“Typically, what we will do is, those that are within arm’s reach, along with the book price we’ll also quote out some fulfillment for them. So that if you want to manufacture 100 books; not a problem. We’ll pop it on a shelf here. Tell us where you want it to go—you don’t have to worry about licking stamps—and we’ll take care of the shipping for you as well. And that’s worked pretty well.”
The Loyalty Factor
Despite their fealty toward one another, self-publishing authors are no more loyal to their printers than any other customer. “When the times are good, nobody cares,” Bercaw states. “When the times are tough like they are right now, they’re going to shop all over the place.” Price shopping customers, however, should not dictate pricing. Like the original Saturn policy, Bercaws says, “what’s on the sticker, is the price. There’s no haggling. We drive it down as far as we can to save them a nickel and make a nickel.”
He amends that statement by adding that the business types are more price conscious. “The hobbyists want somebody to take care of all the problems. So with the loyalty aspect, there’s still price sensitivity, but they really need somebody to formulate everything. They want the cover designs put together for them. They want the interior stylizing done for them. They want you to do the things they don’t really want to look around and figure out how to do. Now those, for the most part, are relatively smaller dollar amounts than the other guys. They are less likely to shop us than the business guys would be, but the business guys can be very difficult.”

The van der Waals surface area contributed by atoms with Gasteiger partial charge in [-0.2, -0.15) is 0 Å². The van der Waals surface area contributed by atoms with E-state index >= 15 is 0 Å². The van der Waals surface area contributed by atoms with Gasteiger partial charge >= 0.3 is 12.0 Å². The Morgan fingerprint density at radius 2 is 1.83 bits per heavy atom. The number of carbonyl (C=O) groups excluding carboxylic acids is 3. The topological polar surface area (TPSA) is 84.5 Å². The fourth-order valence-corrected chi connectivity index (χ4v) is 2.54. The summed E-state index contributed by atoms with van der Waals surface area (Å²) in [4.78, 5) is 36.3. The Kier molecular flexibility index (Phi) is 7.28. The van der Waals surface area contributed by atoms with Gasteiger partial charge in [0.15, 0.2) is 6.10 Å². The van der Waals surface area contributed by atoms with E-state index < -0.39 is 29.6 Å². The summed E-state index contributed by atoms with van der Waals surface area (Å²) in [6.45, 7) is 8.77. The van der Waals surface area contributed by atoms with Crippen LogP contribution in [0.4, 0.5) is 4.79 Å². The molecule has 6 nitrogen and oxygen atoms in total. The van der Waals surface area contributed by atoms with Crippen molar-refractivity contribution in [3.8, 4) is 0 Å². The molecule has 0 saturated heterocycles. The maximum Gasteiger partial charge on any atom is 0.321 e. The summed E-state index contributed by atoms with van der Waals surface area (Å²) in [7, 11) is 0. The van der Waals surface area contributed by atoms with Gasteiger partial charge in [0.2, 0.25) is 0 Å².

One of the ways to combat the price shoppers is by making them aware of the benefits that only a local printer can offer. Becaw points out that it may take them awhile to “figure out what’s really being done by Lightning Source, or Barnes & Noble, or Amazon.”
A local printer can offer the convenience of delivering books in less than a week. That could be a crucial point if a last minute opportunity arises for a book signing. “If the other houses are not going to fulfill for you, there’s no way you’re going to get the product in less than four to five weeks. It’s impossible,” he points out. Therefore, the advantage of doing business with a local printer who has virtually everything the customer needs in-house becomes a huge selling point.
For those who want to get started in this type of work, Bercaw has some simple advice. “Pick up a book off the shelf and quote it. Find out where the strengths and weaknesses are in the shop. Where you have the weakness, find your partners. Then find out how you can differentiate between the powerhouses and your company.”
“For the guys that have titles, that are looking for something a little more robust, how is the shop set up for fulfillment? You don’t want to take six skids, but you can certainly handle six cartons. From there, just like I tell my authors, what does your business plan look like?”